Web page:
The rise of online fitnessThe Social Media Company
A survey done by the American College of Sports Medicine’s Health and Fitness Journal predicted that wearable tech would be the top fitness trend in 2020 – but that was before we knew how the year would ultimately unfold. Even the most forward-looking health and fitness professionals could not have foreseen that online fitness would see the boom it has in the first few months of the new year, and how could they have?
The arrival of the coronavirus has forced trainers to think innovatively, and in its wake, the world of fitness and sports may forever be changed. To keep their heads above water, many, if not most fitness pros have taken their workouts into the online sphere, and the rise of web-based streaming exercise programmes may even be beneficial to financially pressured trainers in the long run.
In the US, for example, the megaformer studio Solidcore’s decision to move towards Zoom-based workouts have enabled the company to hire back at least 50 of the trainers who were laid off when studios closed due to the coronavirus outbreak.
Similarly, many personal trainers are now opting for donation-based online classes, which enable them to expand their personal brands while still making a living. Considering the high fees associated with presenting classes at bigger gym groups, many PTs might consider continuing presenting their classes online when things go back to normal.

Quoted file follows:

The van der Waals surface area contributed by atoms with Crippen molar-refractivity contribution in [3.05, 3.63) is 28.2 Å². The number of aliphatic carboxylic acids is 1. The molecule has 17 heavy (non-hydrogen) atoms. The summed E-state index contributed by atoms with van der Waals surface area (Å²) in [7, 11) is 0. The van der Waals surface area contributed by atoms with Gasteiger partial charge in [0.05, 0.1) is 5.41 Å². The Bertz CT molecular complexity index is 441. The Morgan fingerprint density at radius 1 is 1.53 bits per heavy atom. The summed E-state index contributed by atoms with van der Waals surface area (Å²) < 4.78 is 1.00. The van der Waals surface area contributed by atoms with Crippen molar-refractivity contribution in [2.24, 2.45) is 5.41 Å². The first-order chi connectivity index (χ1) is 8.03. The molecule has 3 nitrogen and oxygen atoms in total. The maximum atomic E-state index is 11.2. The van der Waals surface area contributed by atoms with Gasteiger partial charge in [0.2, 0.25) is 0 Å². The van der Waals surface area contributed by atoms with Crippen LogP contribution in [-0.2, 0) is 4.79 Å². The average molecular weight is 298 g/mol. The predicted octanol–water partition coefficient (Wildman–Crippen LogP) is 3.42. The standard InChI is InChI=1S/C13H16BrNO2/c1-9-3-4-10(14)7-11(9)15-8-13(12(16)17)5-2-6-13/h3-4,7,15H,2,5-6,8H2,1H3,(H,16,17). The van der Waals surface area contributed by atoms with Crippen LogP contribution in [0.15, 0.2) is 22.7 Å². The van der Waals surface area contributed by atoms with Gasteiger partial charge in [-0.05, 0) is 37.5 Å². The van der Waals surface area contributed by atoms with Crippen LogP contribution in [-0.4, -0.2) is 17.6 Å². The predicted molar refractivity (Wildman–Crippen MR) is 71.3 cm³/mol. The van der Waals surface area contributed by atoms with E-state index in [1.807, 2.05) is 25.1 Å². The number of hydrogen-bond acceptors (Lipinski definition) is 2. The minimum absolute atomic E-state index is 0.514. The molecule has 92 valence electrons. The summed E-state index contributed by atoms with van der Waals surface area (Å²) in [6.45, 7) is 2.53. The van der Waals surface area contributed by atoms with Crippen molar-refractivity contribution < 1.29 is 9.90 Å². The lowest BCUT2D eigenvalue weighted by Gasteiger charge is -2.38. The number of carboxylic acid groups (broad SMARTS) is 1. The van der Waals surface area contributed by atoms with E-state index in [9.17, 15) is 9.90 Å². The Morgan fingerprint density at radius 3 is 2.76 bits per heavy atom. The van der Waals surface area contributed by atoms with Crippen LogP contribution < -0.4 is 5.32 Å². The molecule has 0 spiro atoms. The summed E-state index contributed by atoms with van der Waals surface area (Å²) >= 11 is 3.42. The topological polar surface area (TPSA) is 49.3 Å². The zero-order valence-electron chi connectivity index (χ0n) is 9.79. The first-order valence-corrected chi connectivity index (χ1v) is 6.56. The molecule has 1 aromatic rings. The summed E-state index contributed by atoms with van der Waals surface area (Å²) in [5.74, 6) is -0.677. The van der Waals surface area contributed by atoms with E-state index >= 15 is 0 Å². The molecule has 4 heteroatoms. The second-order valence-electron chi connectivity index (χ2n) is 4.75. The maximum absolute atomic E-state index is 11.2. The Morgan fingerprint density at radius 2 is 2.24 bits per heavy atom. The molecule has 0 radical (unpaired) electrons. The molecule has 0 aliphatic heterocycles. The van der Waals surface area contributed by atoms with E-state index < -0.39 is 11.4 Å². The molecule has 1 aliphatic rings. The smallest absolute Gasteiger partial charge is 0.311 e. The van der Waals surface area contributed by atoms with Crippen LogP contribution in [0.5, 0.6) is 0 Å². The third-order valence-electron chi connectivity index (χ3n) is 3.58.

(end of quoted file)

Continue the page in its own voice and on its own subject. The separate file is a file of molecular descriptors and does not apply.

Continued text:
As traditional gyms and personal trainers move online, those platforms that had already offered streaming and video classes are thriving, while many programmes that had reached cult status are in dire straits. For example, as studios across the US closed, SoulCycle has been forced to sell their bikes for $2500 in order to compete with Peloton, who already used a streaming model pre-corona.
Indeed, those with gym subscriptions may also be wondering if the large amounts of cash they fork out to stay fit are really worth it if there are so many more affordable online options out there.
One thing seems to be sure, though: the forecast that the global digital-fitness market would be worth an estimated $27.4 billion in 2022 is very likely to be adjusted upwards, as this pandemic leaves an indelible mark on the way we keep our bodies in tip-top shape.